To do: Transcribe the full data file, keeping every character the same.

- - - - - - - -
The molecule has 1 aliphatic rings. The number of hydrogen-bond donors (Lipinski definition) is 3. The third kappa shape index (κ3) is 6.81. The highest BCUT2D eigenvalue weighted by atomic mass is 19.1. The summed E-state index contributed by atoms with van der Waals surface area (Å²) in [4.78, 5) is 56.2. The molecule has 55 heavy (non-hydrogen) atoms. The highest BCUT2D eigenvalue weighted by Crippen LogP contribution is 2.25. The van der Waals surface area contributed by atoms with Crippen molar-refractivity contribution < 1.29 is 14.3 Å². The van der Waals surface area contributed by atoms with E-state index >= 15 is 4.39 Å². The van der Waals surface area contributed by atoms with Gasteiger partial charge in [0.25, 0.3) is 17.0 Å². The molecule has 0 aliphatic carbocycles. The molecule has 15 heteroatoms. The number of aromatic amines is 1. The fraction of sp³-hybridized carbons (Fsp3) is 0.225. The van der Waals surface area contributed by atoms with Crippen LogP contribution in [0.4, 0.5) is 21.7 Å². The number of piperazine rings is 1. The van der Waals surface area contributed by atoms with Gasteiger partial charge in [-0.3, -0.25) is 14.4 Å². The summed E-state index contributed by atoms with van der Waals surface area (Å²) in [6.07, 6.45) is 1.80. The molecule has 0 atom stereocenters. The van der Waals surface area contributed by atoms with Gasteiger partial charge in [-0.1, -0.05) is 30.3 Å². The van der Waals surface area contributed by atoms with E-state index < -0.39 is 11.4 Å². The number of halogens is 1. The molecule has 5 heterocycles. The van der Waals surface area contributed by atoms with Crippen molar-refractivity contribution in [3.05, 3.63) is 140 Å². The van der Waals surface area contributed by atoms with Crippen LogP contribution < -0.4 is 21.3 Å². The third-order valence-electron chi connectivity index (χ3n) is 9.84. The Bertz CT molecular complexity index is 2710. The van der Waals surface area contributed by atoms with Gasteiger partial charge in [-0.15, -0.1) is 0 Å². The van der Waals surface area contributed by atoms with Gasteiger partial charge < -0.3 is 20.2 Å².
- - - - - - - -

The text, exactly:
The molecule has 1 aliphatic rings. The number of hydrogen-bond donors (Lipinski definition) is 3. The third kappa shape index (κ3) is 6.81. The highest BCUT2D eigenvalue weighted by atomic mass is 19.1. The summed E-state index contributed by atoms with van der Waals surface area (Å²) in [4.78, 5) is 56.2. The molecule has 55 heavy (non-hydrogen) atoms. The highest BCUT2D eigenvalue weighted by Crippen LogP contribution is 2.25. The van der Waals surface area contributed by atoms with Crippen molar-refractivity contribution < 1.29 is 14.3 Å². The van der Waals surface area contributed by atoms with E-state index >= 15 is 4.39 Å². The van der Waals surface area contributed by atoms with Gasteiger partial charge in [0.25, 0.3) is 17.0 Å². The molecule has 0 aliphatic carbocycles. The molecule has 15 heteroatoms. The number of aromatic amines is 1. The fraction of sp³-hybridized carbons (Fsp3) is 0.225. The van der Waals surface area contributed by atoms with Crippen LogP contribution in [0.4, 0.5) is 21.7 Å². The number of piperazine rings is 1. The van der Waals surface area contributed by atoms with Gasteiger partial charge in [-0.3, -0.25) is 14.4 Å². The summed E-state index contributed by atoms with van der Waals surface area (Å²) in [6.07, 6.45) is 1.80. The molecule has 0 atom stereocenters. The van der Waals surface area contributed by atoms with Gasteiger partial charge in [-0.1, -0.05) is 30.3 Å². The van der Waals surface area contributed by atoms with E-state index < -0.39 is 11.4 Å². The number of halogens is 1. The molecule has 5 heterocycles. The van der Waals surface area contributed by atoms with Crippen molar-refractivity contribution in [3.05, 3.63) is 140 Å². The van der Waals surface area contributed by atoms with Crippen LogP contribution < -0.4 is 21.3 Å². The third-order valence-electron chi connectivity index (χ3n) is 9.84. The Bertz CT molecular complexity index is 2710. The van der Waals surface area contributed by atoms with Gasteiger partial charge in [-0.15, -0.1) is 0 Å². The van der Waals surface area contributed by atoms with Gasteiger partial charge < -0.3 is 20.2 Å².